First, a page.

Not your father's coal

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I was disappointed to read the Post-Gazette's Aug. 6 editorial "Coal Barons: GOP Lawmakers Try to Turn Back the Hands of Time." While there is no question coal contributed to Pennsylvania's past, coal is a vital part of its future, too.

During Pennsylvania's industrial boom, environmental concerns certainly weren't of chief priority. But to assert, as the editorial board did, that the coal of today is in any way akin to the coal of generations past is simply fallacious.

The coal industry has invested tens of billions of dollars -- $110 billion to be exact -- to develop and deploy a wide range of clean coal technologies. These technologies have significantly reduced emissions from coal-fired power plants, and the coal industry's leadership is helping position America as a global clean energy leader.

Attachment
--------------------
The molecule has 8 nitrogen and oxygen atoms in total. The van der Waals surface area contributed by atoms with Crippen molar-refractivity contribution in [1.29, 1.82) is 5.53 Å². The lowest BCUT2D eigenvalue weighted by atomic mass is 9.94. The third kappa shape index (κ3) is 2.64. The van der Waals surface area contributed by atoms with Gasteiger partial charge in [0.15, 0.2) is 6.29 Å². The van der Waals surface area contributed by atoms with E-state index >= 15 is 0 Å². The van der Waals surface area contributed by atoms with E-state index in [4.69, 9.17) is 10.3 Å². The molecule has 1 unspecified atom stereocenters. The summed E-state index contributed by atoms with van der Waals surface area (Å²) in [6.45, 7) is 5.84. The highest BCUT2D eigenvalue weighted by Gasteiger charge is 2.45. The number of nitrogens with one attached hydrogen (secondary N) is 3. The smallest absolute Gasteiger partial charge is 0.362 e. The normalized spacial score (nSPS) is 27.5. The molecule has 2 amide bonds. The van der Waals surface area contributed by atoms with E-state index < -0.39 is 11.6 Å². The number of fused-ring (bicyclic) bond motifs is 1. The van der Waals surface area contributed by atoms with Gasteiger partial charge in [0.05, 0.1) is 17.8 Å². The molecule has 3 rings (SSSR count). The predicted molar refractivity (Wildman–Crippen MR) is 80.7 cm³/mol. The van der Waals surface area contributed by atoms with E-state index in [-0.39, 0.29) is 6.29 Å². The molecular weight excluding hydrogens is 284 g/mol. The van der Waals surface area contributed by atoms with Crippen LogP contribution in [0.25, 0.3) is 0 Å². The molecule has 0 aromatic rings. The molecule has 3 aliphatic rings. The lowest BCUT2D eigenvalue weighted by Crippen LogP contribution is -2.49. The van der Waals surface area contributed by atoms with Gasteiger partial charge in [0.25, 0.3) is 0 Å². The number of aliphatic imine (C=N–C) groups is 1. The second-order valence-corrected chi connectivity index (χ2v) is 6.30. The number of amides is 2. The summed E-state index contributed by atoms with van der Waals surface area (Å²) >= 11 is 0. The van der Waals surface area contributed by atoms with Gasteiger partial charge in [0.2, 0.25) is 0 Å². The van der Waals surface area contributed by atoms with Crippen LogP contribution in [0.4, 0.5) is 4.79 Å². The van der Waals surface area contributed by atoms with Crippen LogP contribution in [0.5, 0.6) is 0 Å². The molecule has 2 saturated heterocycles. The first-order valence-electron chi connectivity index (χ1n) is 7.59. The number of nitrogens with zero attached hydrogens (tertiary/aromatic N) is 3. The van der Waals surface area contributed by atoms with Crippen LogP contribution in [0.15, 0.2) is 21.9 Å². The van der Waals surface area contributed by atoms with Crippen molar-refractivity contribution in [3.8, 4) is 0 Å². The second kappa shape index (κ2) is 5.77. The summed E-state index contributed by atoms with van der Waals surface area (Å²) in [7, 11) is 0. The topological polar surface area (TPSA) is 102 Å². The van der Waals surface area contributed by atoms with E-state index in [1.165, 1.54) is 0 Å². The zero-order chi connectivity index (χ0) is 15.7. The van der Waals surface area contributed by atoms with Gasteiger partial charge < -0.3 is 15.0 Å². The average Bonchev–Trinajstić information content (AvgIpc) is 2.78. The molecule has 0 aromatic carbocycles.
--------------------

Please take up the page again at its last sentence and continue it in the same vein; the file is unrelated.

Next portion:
I'm inclined to think these "antique" Pennsylvania lawmakers continue to advocate for coal because it is an important component of the state's energy mix, not because they are clinging to an antiquated resource, hoping to recreate the good old days. They recognize coal is an energy source of the future -- bolstered by the industry's investment in clean coal technology and coal's abundance, fueling nearly half of Pennsylvania's electricity and 40 percent of America's.

Coal provides millions of homes and businesses with affordable, reliable power. This, coupled with the advancements being made to reduce coal's environmental footprint, is why coal has endured for so many centuries and will continue to play an important role in America's energy future.

President and CEO
American Coalition for Clean Coal Electricity
Washington, D.C.



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